Greece - State of CLIL

The state of language and content teaching in secondary education in Greece.

English language learning is compulsory in secondary education in Greece, in both Highschool (3 grades) and Lyceum (3 grades). English is taught twice or three times a week, depending on the grade. Greek students, however, do not rely on the state sector to learn English. Most of them start attending English language lessons at a young age in private language institutions. By the time they enter Highschool, they have reached an intermediate level and most of them succeed in passing the FCE exams before continuing their studies in Lyceum.

The English language material used in class differs according to the choices the teachers make. The Ministry of Education has approved a number of coursebooks, published by Greek or International publishers, the syllabi of which reflect the philosophy and value systems of the Greek curriculum. The teachers can then choose the coursebook that serves the needs and suits the learning styles of their groups. A number of coursebooks have recently been introduced, which make curriculum links with other school subject areas. Their aim is, apart from developing the learners' language abilities, to help them broaden their knowledge of the world and develop cross-curriculum attitudes and abilities.

The content subjects in secondary schools are taught by university graduates of the related speciality. The problem with content teachers is that they are placed in state schools without having received any teacher training in advance. Therefore, most of the times, they continue the traditional teacher-centered organisation of instruction and rely on the lecture approach. The students, consequently, feel quite demotivated and have problems coping with the specific material. The integration of language and content material appears, then, as an option to motivate and help students assimilate the knowledge they receive. Although such an integration may be well-received in Highschools, it would be almost impossible to be realised in Lyceums. The reason is that students are prepared for the University Entrance Exams in Lyceum, which means that both teachers and students face a demanding syllabus and no time is provided for experimentation.

Recently, a pilot project has been announced on the cross-curricular approach based on the Lisbon treaty, which was signed by the EU members in March 2000. In this project, English language and content teachers will cooperate in a series of experimental lessons and will evaluate at the end both the materials used and the success of the venture.

In the tertiary level, there is no instruction of content in English. Only, in a number of private colleges, students complete their degree in English, especially in courses related to Business and Economics.

Faye Papagermanou
Science Across the Balkans

by Evie Kokka

In the state primary schools of Greece, English is taught as a foreign language from the 4th year. Private schools start EFL instruction from the first year. However, due to a long established tradition, students entrust their learning a foreign language to private language institutions (frontisteria). These prepare learners for international examinations –mostly those of Cambridge University. The introduction of English to primary schools (about 15 years ago) lowered the age at which children start English at frontisteria. This is why Greek candidates for the UCLES examinations are among the youngest worldwide. The problem with this situation is that the vast majority of students and their parents, rely on frontisteria and underestimate the role of English teaching at school.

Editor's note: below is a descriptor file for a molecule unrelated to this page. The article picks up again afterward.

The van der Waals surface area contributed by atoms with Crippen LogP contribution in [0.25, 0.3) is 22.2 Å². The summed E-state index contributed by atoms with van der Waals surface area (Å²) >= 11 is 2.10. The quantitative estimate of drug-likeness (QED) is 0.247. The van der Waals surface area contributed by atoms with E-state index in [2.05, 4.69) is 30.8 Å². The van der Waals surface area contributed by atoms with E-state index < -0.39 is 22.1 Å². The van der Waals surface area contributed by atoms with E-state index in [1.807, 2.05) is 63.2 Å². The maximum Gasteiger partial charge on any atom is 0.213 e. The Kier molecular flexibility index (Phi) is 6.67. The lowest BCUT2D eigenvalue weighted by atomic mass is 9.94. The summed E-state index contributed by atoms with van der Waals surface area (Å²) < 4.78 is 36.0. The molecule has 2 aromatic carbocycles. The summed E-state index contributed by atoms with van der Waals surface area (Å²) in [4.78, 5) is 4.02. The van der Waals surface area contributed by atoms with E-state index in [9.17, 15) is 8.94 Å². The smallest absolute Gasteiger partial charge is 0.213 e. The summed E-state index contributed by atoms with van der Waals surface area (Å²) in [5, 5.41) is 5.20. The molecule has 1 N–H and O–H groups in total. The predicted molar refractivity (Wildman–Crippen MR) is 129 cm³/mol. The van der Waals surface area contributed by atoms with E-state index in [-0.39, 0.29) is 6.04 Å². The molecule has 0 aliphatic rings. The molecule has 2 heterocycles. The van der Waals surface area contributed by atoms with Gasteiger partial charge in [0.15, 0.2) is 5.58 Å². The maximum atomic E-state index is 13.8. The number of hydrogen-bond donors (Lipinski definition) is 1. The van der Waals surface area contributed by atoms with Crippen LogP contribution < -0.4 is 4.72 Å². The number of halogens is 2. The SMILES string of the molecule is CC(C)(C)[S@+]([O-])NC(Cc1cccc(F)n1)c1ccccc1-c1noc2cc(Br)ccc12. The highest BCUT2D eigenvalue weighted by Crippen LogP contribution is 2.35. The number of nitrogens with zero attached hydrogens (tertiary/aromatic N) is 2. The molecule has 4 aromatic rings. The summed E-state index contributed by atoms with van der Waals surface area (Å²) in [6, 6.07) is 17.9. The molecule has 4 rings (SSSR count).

There are three 45-minute lessons per week for three years. The basic instruction material is a coursebook series at 3 levels, which was produced by the Pedagogical Institute of the Ministry of Education. Fortunately, there are no limitations concerning the amount of the material to be covered. This allows them to adapt the coursebook, to use supplementary materials and experiment.

On the other hand, all content subjests are taught by primary school teachers who have to cope with a very tight curriculum, which does not leave any time for extra activities. For this reason, primary teachers are not willing to depart from their coursebooks and rarely cooperate with each other and practically never with the teacher of English.

Integration of content and language teaching would be a good idea for primary students because the teaching of content subjects and the related books do not have any learner training orientation. Consequently, students have difficulty in learning content material and are utterly at a loss when they have to memorise events in History or names in Geography. Moreover, they do not acquire thinking skills or self-study techniques.

The application of ELT techniques to the teaching of content lessons could help primary students to develop the necessary strategies for coping with content material. Conversely, the use of content material in the English classroom could offer new scope to EFL and change the attitude of students towards learning English at school.